In the first half of the nineteenth century liberalism and nationalism were key concepts of the major political and economic movements within Western Civilization, As has been explained in the preceding chapter, by the end of the century new radical movements — socialism, syndicalism, and anarchism — had supplanted them on the extreme left of the political spectrum. By 1914 this new Left was a significant factor in many countries. However, it was still a minority movement and, for most people living in the Western World between 1871 and 1914, nationalism and liberalism were more important in determining the texture of politics. Even many conservatives now compromised with them. That these were not the same liberalism and nationalism which had been the watchwords of reform half a century before should not be surprising because the world in which they operated and often conquered had also changed. [excerpt]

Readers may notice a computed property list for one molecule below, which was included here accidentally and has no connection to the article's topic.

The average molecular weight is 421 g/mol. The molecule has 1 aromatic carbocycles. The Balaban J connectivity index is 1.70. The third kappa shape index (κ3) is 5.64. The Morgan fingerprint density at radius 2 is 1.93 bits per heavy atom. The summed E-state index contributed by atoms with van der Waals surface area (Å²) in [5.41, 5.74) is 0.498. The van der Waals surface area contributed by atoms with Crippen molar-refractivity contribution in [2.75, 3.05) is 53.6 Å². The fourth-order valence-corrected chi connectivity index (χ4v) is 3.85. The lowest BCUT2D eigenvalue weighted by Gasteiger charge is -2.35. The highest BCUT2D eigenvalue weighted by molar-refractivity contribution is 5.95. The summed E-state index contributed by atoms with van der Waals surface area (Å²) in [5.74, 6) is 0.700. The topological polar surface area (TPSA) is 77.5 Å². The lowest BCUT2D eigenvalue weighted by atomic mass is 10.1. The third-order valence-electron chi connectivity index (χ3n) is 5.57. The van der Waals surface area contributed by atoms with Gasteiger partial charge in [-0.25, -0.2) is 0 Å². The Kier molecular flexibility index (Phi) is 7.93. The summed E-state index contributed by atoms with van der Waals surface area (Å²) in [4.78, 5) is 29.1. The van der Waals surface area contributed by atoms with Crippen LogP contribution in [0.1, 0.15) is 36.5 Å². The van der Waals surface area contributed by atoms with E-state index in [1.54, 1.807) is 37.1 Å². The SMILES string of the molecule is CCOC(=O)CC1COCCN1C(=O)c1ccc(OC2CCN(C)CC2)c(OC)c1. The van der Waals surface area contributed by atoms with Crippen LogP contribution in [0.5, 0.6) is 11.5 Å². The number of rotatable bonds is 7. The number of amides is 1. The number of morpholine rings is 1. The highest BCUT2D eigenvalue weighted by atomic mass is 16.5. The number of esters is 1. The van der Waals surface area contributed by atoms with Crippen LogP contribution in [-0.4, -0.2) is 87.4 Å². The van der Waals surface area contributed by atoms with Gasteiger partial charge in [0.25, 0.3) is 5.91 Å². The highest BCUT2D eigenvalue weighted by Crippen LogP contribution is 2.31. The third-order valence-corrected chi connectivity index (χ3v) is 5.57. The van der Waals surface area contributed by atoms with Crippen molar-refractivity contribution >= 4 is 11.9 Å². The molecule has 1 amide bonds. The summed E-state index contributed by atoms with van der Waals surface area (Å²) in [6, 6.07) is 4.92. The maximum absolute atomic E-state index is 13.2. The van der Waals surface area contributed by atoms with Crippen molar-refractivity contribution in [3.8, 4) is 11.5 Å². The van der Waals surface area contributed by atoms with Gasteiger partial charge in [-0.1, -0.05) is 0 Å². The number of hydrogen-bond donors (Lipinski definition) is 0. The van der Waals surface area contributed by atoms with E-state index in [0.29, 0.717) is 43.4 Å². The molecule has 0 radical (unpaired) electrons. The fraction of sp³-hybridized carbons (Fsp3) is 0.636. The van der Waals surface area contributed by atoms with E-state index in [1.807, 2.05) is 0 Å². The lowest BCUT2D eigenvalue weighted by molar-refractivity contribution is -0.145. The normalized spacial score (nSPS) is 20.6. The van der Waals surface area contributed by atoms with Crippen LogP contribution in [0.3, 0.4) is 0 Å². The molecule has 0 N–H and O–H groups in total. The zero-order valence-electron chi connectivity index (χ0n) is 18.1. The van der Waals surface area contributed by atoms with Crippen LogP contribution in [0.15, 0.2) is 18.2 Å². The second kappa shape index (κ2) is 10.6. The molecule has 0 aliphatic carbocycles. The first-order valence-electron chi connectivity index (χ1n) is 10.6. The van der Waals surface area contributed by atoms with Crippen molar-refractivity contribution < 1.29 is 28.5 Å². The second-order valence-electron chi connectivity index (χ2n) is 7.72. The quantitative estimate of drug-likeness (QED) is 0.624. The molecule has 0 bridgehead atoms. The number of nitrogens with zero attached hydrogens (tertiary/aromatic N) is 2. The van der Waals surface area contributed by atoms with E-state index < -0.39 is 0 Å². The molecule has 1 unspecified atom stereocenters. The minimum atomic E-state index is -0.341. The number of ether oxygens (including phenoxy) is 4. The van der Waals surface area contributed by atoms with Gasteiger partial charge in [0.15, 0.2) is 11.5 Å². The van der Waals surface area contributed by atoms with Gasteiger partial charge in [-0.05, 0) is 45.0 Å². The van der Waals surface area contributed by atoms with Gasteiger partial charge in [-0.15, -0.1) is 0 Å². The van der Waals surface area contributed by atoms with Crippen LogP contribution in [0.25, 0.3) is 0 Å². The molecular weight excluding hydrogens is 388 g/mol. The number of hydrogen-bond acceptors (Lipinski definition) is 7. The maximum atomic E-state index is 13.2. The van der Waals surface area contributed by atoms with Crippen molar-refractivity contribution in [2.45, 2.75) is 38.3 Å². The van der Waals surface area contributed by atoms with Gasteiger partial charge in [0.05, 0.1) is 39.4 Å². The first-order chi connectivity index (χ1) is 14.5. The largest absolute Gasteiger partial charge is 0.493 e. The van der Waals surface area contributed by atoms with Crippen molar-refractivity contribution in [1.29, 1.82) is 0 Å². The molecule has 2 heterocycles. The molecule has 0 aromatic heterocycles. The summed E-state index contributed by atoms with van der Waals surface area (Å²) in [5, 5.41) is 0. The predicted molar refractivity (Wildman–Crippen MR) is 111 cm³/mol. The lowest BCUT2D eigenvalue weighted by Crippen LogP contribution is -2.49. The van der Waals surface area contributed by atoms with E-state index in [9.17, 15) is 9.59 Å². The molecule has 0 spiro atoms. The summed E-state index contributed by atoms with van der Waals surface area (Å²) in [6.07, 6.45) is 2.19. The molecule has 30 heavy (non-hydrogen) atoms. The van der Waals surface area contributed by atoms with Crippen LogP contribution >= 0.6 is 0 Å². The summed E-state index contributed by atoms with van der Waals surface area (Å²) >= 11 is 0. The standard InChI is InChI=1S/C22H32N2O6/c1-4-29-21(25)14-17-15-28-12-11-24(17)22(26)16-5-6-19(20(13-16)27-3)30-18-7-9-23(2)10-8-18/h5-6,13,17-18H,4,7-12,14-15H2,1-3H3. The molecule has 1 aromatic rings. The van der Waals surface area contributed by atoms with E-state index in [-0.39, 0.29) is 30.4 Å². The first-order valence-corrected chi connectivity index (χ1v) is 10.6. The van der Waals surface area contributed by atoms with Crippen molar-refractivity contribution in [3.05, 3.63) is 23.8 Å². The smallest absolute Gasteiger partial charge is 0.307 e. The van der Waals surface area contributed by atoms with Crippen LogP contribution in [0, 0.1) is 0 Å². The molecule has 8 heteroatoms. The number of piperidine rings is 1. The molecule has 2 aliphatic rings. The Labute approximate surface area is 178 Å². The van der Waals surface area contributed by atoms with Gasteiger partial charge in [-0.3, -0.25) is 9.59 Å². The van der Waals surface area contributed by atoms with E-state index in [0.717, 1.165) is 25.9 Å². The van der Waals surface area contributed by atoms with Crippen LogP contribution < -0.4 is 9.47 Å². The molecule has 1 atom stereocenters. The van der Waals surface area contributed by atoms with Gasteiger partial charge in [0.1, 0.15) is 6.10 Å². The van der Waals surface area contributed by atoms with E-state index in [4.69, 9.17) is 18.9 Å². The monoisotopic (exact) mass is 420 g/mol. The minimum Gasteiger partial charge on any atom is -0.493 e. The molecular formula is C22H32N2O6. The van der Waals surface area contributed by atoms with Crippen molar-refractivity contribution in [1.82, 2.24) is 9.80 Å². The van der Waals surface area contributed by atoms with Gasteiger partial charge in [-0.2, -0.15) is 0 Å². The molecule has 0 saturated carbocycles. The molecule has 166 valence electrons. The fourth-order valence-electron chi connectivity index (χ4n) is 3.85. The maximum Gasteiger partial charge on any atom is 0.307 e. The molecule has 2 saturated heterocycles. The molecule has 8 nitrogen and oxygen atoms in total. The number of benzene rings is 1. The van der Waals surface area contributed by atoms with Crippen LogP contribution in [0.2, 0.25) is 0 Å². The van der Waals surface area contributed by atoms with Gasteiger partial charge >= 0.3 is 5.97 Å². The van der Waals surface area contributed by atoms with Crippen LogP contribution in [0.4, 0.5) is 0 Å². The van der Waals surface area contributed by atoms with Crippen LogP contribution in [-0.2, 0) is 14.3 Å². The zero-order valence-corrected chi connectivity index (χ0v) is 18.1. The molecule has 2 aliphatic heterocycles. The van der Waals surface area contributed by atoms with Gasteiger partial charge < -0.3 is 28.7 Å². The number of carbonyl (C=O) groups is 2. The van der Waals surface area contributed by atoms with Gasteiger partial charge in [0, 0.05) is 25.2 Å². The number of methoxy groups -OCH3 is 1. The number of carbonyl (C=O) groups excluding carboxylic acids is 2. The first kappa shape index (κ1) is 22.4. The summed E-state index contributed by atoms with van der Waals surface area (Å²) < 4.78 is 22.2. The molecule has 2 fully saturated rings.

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Bloom, Robert L. et al. "Pt. XVII: The Transformation of Liberalism and Nationalism, 1871-1914." Ideas and Institutions of Western Man (Gettysburg College, 1958), 1-2.